Saturday, March 19, 2011

A Big Moon in the Sky Like a Great Pizza Pie... Again

I have to wake up early Sunday morning and go to work, so I am going to make this short. In case you are wondering why I might need to go to work at 4:00 a.m. on a Sunday morning - it is the time people would be least affected if the new computer programs we are about to put out there decide not to work properly. So we work these odd ball hours sometimes.
Full Moon (1)Image via Wikipedia

Tonight is a full moon - the Lenten Moon to be exact.  Also known as Worm Moon, Crow Moon, Crust Moon, Sugar Moon, Sap Moon, Moon of Winds, Chaste Moon and Death Moon.  Some of these names are more obvious as to their origin, but others are not.  What is with "Death Moon"?  Curious, I went on a bit of a hunt and found this poem:

Neo Pagan Moon
     by RM Wey
Come new year...the Ice Moon,
The Snow Moon...cometh nigh,
The Ides of March...the Death Moon,
Yet the Awakening Moon...doth rise.
And yonder come the Grass Moon,
The Planting Moon tis wise,
For the Rose Moon...but doth follow,
The Lightning Moon denies.
The Harvest Moon doth shineth,
As the Blood Moon saunders by,
The Tree Moon be the twilight,
As the Long Night Moon...doth die.

I was hoping to get a glance of it as the moon rose in the east - but no luck as the clouds obscured it.  Maybe I will get to see it if it is visible in the western sky when I wake up.  The full moon this month is a special treat -- it is what is called a "super moon".

I have blogged about the Moon before and why it looks so much larger as it is rising or setting in horizon - it is due to something called  Moon Illusion. I also blogged about the full moon called Snow Moon about a month ago and used it to introduce a favourite romantic movie of mine, Moonstruck. I think the moon in the movie Moonstruck must have meant to represent a super moon.  A super moon appears very much larger than the usual full moon.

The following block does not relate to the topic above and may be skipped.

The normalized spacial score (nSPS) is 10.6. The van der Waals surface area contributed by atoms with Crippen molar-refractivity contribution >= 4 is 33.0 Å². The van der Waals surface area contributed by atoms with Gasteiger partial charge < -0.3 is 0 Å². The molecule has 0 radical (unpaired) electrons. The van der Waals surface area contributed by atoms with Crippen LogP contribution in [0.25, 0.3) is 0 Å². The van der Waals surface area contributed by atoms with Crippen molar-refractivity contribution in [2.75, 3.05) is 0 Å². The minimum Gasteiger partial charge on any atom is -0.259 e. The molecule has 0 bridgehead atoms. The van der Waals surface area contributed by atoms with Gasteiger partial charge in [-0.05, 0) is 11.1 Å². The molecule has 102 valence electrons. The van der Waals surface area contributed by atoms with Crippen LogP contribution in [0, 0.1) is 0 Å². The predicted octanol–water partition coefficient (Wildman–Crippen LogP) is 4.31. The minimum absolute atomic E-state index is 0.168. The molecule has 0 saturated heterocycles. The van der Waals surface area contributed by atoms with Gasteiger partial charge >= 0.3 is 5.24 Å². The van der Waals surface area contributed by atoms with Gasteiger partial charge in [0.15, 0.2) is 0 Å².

From UK's Daily Mail Science & Tech Section:
The phenomenon of the lunar perigee can occur around four or five times a year, but tonight’s more dramatic version happens only once every other decade. It was first dubbed a 'Supermoon' in the 1980s by the American astrologer Richard Nolle, who claims extreme lunar perigees can provoke tidal waves, earthquakes and storms.

A science lesson on super moons.

I am not going to be able to put together a long blog today, so thought I would just treat everyone to a selection of moon songs.   I think there is one here for just about everyone's taste.

Enhanced by Zemanta


  1. The moon was gorgeous this evening. I hope you have a chance to see it as it sets in the morning. I hope that your Sunday work day doesn't last all day!

  2. I hope your day (or, should I say your night?) at work went well, Peggy. It reminded me of times as a reporter on election nights, staying up all night long, waiting for results, interviewing winners and losers and, generally, having a good time.

    No moon for me, I am sorry to say. Clouds, clouds and more clouds.

    Nice music.


Related Posts with Thumbnails